John Fawcett retired in 1994 and became an archival consultant. NARA staff told me in the 1990s that he was advising the Nixon Foundation at one point but I only have anecdotal evidence of that. (I know John Taylor worked with Fawcett. I’ll have to ask John if this occurred in the form of a consultancy in addition to Fawcett having worked at NARA.) I thought of that, when I read [journalist Andrew] Gumbel state that the Nixon Foundation offered Sharon Fawcett a consultancy after she retired from NARA late this spring. Interesting echo, perhaps. Given the wording in Gumbel’s article, I don’t know if Sharon actually accepted the offer.John and Sharon used to be married. John finished his long National Archives career at the beginning of the Clinton administration. His last post was assistant archivist for presidential libraries. Sharon served in the same capacity for many years and retired earlier this year. Both ended up being offered consultancies by the private Nixon foundation. Krusten is struck by the symmetry. I don't blame her.
Despite their considerable influence across many years over how White House records are handled, they've managed to stay more or less below the radar. Though she's shown here with Bill Clinton, most of Sharon's Internet hits are consequences of the Nixon wars. A cursory Google search reveals no photos of John.
To answer Krusten's question, in the early 2000s, when I was Nixon foundation chief, I hired John (by then retired from NARA, where he helped engineer a curious, brief tilt to Nixon) as we prepared for the handover of the private Nixon library to the National Archives. Since 1991, our private reading room and archives had been operated by Susan Naulty. She was doggedly opposed to making the Nixon library part of NARA and later became a critic of director Tim Naftali, associating him with the left for inviting former White House counsel John Dean to Yorba Linda. Years before, during the battle between the Nixon foundation and Tricia Cox over the $19 million bequest of Nixon buddy Bebe Rebozo, Naulty developed a unwonted media profile by discussing the size of her staff with the Los Angeles Times. Her comments dovetailed with attacks by Cox ally Irv Gellman, who claimed that the library was poorly managed because we didn't give Naulty more resources. Gellman, Naulty, and her assistant had worked together closely when he was researching his book The Contender.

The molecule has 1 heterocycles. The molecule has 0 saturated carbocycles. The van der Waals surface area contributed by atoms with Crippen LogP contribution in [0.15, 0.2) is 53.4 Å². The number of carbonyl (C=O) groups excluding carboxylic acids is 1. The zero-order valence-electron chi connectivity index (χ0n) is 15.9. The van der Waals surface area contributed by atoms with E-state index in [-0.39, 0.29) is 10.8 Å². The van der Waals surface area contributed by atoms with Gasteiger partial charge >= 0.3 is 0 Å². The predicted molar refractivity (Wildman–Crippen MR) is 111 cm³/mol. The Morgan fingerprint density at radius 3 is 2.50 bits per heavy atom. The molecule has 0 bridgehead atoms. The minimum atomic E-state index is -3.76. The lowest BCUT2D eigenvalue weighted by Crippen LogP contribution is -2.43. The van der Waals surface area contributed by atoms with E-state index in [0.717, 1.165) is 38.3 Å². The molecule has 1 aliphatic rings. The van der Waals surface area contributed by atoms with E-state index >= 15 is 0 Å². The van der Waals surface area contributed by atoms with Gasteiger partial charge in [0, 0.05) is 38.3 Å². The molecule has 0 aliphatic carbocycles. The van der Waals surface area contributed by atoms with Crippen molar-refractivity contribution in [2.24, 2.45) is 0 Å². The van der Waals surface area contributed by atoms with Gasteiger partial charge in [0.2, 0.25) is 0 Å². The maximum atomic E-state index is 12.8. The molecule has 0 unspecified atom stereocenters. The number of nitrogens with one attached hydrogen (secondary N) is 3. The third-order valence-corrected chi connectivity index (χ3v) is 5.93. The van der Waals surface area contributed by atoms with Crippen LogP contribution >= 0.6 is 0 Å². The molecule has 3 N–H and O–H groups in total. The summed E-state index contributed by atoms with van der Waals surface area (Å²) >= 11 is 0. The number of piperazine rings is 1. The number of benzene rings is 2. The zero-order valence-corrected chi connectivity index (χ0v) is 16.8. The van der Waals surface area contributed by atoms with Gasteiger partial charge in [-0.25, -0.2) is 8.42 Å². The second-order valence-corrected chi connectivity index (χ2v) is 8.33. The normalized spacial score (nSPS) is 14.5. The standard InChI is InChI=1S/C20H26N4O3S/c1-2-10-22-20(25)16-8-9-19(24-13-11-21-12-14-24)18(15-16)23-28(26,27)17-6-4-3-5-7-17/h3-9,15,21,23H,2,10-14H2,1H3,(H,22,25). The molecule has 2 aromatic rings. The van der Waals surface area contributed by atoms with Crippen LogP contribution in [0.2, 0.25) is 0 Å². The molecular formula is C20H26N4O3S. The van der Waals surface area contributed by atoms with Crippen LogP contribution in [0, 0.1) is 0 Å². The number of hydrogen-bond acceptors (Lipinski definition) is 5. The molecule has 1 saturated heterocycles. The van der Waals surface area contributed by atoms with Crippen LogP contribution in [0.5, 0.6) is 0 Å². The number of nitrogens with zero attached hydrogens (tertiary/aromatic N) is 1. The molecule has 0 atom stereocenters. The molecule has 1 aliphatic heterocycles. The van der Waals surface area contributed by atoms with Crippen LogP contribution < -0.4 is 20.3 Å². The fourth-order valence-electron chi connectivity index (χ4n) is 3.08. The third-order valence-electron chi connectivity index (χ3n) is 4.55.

When we'd settled our lawsuit against Cox and Rebozo's money was safely ensconced in our endowment, we began to focus on facilitating a government handover. The headline on an earlier post reflects our midset: "Take My Library. Please." I became more curious about the differences between Naulty and NARA practice. Would we be able to stretch our resources further if she stopped refusing to use computers and processing records document by document, typing up one or more index cards for each letter, telegram, or memo (yes, Virginia, we had a card catalog)? The government processed folder by folder. So I invited John Fawcett, then working as an archival consultant, to take a look. He concluded that it would take Naulty hundreds of years to finish preparing our small cache of Nixon's pre-presidential records for scholars. When I hired a former Reagan library archivist to oversee a transition toward NARA practice, Naulty quit.
We don't know anything about the consultancy those now controlling Nixon's foundation have reportedly offered Sharon Fawcett. She and I agreed in 2006 that Naftali should redo the library's Watergate exhibit. I'm curious (and no doubt Krusten is as well) about why in 2010 she, as a top National Archives official, seems to have sided against Naftali in favor of the Nixon-turned-Haldeman foundation and a Watergate truth panel that included perjurer Dwight Chapin. As for John Fawcett, ironically enough, back in the day he helped the Nixon foundation nudge a little closer to National Archives practice and procedure.